- The country of residence applies the imputation principle. This means: If the profits were taxed already one time, the same profits shall not be taxed again. Taking Malta for example: When the Maltese subsidiary pays tax and the foreign holding receives the dividend (and the refund), the imputation principle states that the funds can be remitted to the shareholders of the foreign holding in Malta tax-free.
Holding function for residents in high tax countries
If the shareholder of a company is not entitled for such benefits, there may be an option to create a partnership in a country that applies the “residence without domicile” principle. This partnership can be shareholder of a Latvian or an Estonian entity. A subsidiary then pays dividends to the holding, which forwards it tax-free to the partnership. Article 7 of the double tax treaties usually allocates the right to tax to the country of the partnership. However, this country sometimes will not tax the profits of the partnership from passive income outside the territory.
Note that such structures need substance in the country of the partnership and acceptance in the country of residence which must be checked with local tax experts.
The registration of a holding company in Estonia or Latvia is usually simple and takes up to a couple of weeks to be finalized. The shareholder and director of the company may be non-residents in both countries and the EU. Standard documentation is the only requirement.
In order to open a bank account; it is recommended to remit multiple applications with different banks and payment providers at the same time because there are often delays. Also, proof of substance and the presence of a confirmed connection between the company’s activities and the country are frequently required.
Preferably, one may consider applying for a bank account in other jurisdictions where requirements are less strict. Alternatively, one may also take into consideration the specialized online payment providers (such as Paysera, TransferWise, Revolut, etc) where the opening of a bank account happens over the internet easily and much faster. Despite this, it is often the case that a holding company does not require a bank account.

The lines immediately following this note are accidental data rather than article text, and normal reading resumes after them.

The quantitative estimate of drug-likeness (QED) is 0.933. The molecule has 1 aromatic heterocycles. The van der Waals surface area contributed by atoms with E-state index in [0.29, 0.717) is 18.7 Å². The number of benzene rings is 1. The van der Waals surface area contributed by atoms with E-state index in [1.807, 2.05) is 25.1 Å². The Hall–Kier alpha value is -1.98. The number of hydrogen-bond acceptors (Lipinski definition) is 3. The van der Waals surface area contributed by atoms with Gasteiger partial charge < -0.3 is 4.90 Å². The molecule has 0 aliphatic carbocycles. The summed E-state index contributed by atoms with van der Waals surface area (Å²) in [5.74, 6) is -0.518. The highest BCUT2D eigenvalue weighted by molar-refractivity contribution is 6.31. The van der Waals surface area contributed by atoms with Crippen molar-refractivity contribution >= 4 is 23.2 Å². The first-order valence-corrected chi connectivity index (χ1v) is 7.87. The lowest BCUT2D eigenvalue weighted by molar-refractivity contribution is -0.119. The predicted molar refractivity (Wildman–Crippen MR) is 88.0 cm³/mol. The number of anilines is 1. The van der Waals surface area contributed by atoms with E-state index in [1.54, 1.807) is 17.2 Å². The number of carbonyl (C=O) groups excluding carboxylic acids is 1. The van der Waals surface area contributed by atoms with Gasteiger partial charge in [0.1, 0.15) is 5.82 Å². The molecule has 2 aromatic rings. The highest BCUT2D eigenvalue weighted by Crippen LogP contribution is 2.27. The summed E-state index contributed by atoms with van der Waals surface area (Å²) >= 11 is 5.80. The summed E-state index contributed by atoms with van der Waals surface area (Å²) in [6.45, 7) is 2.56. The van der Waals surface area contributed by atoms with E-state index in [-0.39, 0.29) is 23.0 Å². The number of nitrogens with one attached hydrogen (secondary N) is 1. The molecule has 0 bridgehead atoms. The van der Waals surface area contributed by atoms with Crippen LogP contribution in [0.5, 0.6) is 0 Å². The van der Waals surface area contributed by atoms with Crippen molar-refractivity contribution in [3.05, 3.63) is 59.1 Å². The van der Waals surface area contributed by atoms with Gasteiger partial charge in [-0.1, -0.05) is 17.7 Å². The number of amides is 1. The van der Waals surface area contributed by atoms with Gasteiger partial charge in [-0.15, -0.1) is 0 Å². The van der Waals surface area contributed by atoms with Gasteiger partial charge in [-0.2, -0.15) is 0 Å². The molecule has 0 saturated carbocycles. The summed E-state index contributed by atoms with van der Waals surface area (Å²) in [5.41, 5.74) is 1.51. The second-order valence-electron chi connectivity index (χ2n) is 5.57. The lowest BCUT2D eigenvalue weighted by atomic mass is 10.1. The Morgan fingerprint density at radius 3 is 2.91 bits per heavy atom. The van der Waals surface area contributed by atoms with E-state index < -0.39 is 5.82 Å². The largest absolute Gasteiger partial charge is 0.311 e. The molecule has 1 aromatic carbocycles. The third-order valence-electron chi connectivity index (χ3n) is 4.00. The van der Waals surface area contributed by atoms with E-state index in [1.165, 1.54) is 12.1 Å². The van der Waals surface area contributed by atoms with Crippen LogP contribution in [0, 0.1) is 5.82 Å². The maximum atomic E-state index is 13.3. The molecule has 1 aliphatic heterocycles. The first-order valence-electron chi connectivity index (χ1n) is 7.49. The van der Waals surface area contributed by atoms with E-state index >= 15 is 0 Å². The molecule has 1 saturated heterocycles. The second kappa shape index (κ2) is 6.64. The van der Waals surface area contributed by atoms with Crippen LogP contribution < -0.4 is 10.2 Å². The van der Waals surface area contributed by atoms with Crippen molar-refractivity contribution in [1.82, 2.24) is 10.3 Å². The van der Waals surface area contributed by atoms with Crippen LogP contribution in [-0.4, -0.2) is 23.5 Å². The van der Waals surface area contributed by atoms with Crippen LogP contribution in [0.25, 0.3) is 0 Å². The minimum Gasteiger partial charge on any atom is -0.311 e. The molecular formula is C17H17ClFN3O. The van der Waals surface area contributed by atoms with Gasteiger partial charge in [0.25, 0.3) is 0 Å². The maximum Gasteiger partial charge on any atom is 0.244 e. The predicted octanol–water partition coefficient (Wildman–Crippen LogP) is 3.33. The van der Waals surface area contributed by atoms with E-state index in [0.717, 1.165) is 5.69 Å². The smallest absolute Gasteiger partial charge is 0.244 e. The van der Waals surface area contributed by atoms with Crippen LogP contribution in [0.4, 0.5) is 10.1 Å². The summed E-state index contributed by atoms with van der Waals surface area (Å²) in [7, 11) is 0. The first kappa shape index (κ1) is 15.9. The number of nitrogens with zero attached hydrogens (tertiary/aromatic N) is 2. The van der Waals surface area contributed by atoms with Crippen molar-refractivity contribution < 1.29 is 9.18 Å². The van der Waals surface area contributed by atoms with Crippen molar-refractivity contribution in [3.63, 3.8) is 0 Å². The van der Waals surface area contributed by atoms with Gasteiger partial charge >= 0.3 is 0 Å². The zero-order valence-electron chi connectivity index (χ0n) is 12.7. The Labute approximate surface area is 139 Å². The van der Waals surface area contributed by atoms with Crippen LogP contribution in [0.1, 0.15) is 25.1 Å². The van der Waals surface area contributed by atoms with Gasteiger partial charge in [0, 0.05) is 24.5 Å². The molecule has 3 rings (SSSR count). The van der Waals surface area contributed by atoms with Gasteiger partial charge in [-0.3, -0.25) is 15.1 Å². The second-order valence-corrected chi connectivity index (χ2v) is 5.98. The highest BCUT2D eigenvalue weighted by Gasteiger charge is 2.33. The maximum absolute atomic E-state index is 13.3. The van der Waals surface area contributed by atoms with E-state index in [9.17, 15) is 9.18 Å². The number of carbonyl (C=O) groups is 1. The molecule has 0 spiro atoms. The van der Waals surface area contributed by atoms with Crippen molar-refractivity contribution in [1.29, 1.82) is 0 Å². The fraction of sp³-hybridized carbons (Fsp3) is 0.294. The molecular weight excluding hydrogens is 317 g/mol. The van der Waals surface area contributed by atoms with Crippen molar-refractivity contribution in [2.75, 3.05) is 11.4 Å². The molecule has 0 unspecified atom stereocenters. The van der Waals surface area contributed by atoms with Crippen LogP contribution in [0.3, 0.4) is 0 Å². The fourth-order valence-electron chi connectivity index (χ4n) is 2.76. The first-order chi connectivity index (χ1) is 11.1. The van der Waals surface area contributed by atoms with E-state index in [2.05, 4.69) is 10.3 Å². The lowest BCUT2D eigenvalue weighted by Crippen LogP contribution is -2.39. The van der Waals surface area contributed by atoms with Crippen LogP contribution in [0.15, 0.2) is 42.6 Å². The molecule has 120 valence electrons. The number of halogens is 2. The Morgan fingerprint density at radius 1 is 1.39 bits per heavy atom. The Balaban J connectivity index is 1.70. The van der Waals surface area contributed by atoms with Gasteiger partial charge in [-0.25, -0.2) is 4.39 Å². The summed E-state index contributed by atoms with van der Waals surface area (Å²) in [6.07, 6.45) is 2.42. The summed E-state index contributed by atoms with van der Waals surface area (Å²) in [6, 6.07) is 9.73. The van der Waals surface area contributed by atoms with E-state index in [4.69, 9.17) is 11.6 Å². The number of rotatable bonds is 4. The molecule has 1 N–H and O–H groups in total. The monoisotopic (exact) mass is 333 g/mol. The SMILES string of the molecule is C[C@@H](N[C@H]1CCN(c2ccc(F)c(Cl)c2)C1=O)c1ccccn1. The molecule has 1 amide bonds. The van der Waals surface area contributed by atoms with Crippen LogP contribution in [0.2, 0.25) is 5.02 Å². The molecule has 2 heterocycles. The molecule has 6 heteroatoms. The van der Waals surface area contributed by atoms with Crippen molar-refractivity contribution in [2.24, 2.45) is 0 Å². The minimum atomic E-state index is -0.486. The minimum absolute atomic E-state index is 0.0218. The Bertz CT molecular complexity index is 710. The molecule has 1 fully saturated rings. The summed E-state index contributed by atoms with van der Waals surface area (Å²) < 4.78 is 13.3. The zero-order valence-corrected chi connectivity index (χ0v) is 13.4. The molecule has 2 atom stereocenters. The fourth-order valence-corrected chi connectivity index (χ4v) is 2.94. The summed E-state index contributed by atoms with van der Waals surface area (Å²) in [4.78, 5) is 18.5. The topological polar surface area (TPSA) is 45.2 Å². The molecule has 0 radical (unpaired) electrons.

Like almost everywhere in the EU, receiving a VAT number is a challenging procedure for a holding because the company must provide evidence that it is doing active business in Estonia or in Latvia or is about to start one. Within 5 days from the registration, the tax authorities decide whether to assign a VAT number to the company, to invite a company representative to speak with an inspector, or to refuse to register completely. It should be noted that a VAT number is only required if the holding operates an active business or if it needs some activities in order to be entitled to recover such.
An audit review of the annual financial statements of companies in Latvia is mandatory if two out of the following 3 criteria are met: 400.000 Euro assets, 800.000 Euro net turnover or 25 full time equivalent employees. In Estonia, the threshold is 800.000 Euro assets, 1600.000 Euro net turnover or 24 full time equivalent employees. For a holding, these thresholds are rarely met.
There is a second threshold that defines the requirement of a full audit.
Estonia and Latvia offer interesting options for holding companies, especially for those who reside in a country where they can benefit from their tax advantages. Good flight connections and infrastructure, entertaining cities and reasonable costs attract high grade professionals who seek such amazing solutions.